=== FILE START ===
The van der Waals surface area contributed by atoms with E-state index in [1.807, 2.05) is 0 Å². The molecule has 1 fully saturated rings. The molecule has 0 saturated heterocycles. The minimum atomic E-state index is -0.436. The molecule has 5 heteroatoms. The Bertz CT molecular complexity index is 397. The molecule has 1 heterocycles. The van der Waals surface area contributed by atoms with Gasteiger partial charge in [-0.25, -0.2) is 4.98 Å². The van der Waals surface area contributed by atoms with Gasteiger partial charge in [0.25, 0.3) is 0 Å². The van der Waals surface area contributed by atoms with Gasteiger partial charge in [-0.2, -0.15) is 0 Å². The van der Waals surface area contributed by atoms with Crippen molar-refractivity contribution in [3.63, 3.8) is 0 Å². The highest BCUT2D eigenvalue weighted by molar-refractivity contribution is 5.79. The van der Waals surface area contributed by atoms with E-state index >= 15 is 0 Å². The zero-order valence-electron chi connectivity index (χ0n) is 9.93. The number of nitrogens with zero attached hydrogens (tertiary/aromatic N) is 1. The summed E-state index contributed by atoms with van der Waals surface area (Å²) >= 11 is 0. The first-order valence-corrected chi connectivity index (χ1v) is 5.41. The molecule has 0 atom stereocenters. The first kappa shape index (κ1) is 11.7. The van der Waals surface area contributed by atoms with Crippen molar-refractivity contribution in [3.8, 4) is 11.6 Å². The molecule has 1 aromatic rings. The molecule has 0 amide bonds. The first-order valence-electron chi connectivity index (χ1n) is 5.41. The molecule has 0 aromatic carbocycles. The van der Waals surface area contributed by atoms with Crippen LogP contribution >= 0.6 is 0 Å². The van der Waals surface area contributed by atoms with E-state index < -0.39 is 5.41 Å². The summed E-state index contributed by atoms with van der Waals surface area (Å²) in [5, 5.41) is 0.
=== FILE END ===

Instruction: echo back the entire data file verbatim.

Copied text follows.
The van der Waals surface area contributed by atoms with E-state index in [1.807, 2.05) is 0 Å². The molecule has 1 fully saturated rings. The molecule has 0 saturated heterocycles. The minimum atomic E-state index is -0.436. The molecule has 5 heteroatoms. The Bertz CT molecular complexity index is 397. The molecule has 1 heterocycles. The van der Waals surface area contributed by atoms with Gasteiger partial charge in [-0.25, -0.2) is 4.98 Å². The van der Waals surface area contributed by atoms with Gasteiger partial charge in [0.25, 0.3) is 0 Å². The van der Waals surface area contributed by atoms with Gasteiger partial charge in [-0.2, -0.15) is 0 Å². The van der Waals surface area contributed by atoms with Crippen molar-refractivity contribution in [3.63, 3.8) is 0 Å². The highest BCUT2D eigenvalue weighted by molar-refractivity contribution is 5.79. The van der Waals surface area contributed by atoms with E-state index >= 15 is 0 Å². The zero-order valence-electron chi connectivity index (χ0n) is 9.93. The number of nitrogens with zero attached hydrogens (tertiary/aromatic N) is 1. The summed E-state index contributed by atoms with van der Waals surface area (Å²) >= 11 is 0. The first-order valence-corrected chi connectivity index (χ1v) is 5.41. The molecule has 0 atom stereocenters. The first kappa shape index (κ1) is 11.7. The van der Waals surface area contributed by atoms with Crippen molar-refractivity contribution in [3.8, 4) is 11.6 Å². The molecule has 1 aromatic rings. The molecule has 0 amide bonds. The first-order valence-electron chi connectivity index (χ1n) is 5.41. The molecule has 0 aromatic carbocycles. The van der Waals surface area contributed by atoms with Crippen LogP contribution >= 0.6 is 0 Å². The van der Waals surface area contributed by atoms with E-state index < -0.39 is 5.41 Å². The summed E-state index contributed by atoms with van der Waals surface area (Å²) in [5, 5.41) is 0.